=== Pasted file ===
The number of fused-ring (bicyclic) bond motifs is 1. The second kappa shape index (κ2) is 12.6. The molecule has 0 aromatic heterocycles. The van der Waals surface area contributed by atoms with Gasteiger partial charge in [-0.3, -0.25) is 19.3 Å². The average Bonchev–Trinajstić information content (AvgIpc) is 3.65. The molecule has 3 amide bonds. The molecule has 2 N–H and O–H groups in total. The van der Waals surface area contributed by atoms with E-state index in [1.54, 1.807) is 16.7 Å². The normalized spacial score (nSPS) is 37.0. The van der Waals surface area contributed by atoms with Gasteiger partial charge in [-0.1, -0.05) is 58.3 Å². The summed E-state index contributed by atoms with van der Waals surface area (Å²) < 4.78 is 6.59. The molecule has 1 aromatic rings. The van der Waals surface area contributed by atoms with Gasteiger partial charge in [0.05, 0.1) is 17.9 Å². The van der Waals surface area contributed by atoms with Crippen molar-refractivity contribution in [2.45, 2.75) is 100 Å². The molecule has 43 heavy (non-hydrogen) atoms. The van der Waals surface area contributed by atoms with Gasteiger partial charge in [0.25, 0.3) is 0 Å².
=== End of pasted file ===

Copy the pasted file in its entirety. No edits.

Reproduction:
The number of fused-ring (bicyclic) bond motifs is 1. The second kappa shape index (κ2) is 12.6. The molecule has 0 aromatic heterocycles. The van der Waals surface area contributed by atoms with Gasteiger partial charge in [-0.3, -0.25) is 19.3 Å². The average Bonchev–Trinajstić information content (AvgIpc) is 3.65. The molecule has 3 amide bonds. The molecule has 2 N–H and O–H groups in total. The van der Waals surface area contributed by atoms with E-state index in [1.54, 1.807) is 16.7 Å². The normalized spacial score (nSPS) is 37.0. The van der Waals surface area contributed by atoms with Gasteiger partial charge in [-0.1, -0.05) is 58.3 Å². The summed E-state index contributed by atoms with van der Waals surface area (Å²) < 4.78 is 6.59. The molecule has 1 aromatic rings. The van der Waals surface area contributed by atoms with Gasteiger partial charge in [0.05, 0.1) is 17.9 Å². The van der Waals surface area contributed by atoms with Crippen molar-refractivity contribution in [2.45, 2.75) is 100 Å². The molecule has 43 heavy (non-hydrogen) atoms. The van der Waals surface area contributed by atoms with Gasteiger partial charge in [0.25, 0.3) is 0 Å².